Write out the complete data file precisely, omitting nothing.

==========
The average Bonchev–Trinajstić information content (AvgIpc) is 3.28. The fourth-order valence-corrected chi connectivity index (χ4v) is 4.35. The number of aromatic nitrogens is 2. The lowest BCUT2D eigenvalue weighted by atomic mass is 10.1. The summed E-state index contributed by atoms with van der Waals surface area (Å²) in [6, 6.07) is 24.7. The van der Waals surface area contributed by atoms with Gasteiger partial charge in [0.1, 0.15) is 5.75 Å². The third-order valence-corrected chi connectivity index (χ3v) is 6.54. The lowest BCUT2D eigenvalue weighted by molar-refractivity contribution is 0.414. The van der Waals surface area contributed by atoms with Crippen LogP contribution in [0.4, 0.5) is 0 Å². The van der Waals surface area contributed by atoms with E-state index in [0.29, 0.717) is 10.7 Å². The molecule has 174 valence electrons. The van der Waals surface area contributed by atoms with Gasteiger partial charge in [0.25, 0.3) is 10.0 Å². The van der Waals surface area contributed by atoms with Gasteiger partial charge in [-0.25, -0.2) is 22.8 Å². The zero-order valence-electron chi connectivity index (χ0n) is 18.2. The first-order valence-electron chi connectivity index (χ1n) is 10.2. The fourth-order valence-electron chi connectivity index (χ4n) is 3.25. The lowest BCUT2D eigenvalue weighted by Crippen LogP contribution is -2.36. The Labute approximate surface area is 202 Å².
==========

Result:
The average Bonchev–Trinajstić information content (AvgIpc) is 3.28. The fourth-order valence-corrected chi connectivity index (χ4v) is 4.35. The number of aromatic nitrogens is 2. The lowest BCUT2D eigenvalue weighted by atomic mass is 10.1. The summed E-state index contributed by atoms with van der Waals surface area (Å²) in [6, 6.07) is 24.7. The van der Waals surface area contributed by atoms with Gasteiger partial charge in [0.1, 0.15) is 5.75 Å². The third-order valence-corrected chi connectivity index (χ3v) is 6.54. The lowest BCUT2D eigenvalue weighted by molar-refractivity contribution is 0.414. The van der Waals surface area contributed by atoms with Crippen LogP contribution in [0.4, 0.5) is 0 Å². The van der Waals surface area contributed by atoms with E-state index in [0.29, 0.717) is 10.7 Å². The molecule has 174 valence electrons. The van der Waals surface area contributed by atoms with Gasteiger partial charge in [0.25, 0.3) is 10.0 Å². The van der Waals surface area contributed by atoms with Gasteiger partial charge in [-0.25, -0.2) is 22.8 Å². The zero-order valence-electron chi connectivity index (χ0n) is 18.2. The first-order valence-electron chi connectivity index (χ1n) is 10.2. The fourth-order valence-electron chi connectivity index (χ4n) is 3.25. The lowest BCUT2D eigenvalue weighted by Crippen LogP contribution is -2.36. The Labute approximate surface area is 202 Å².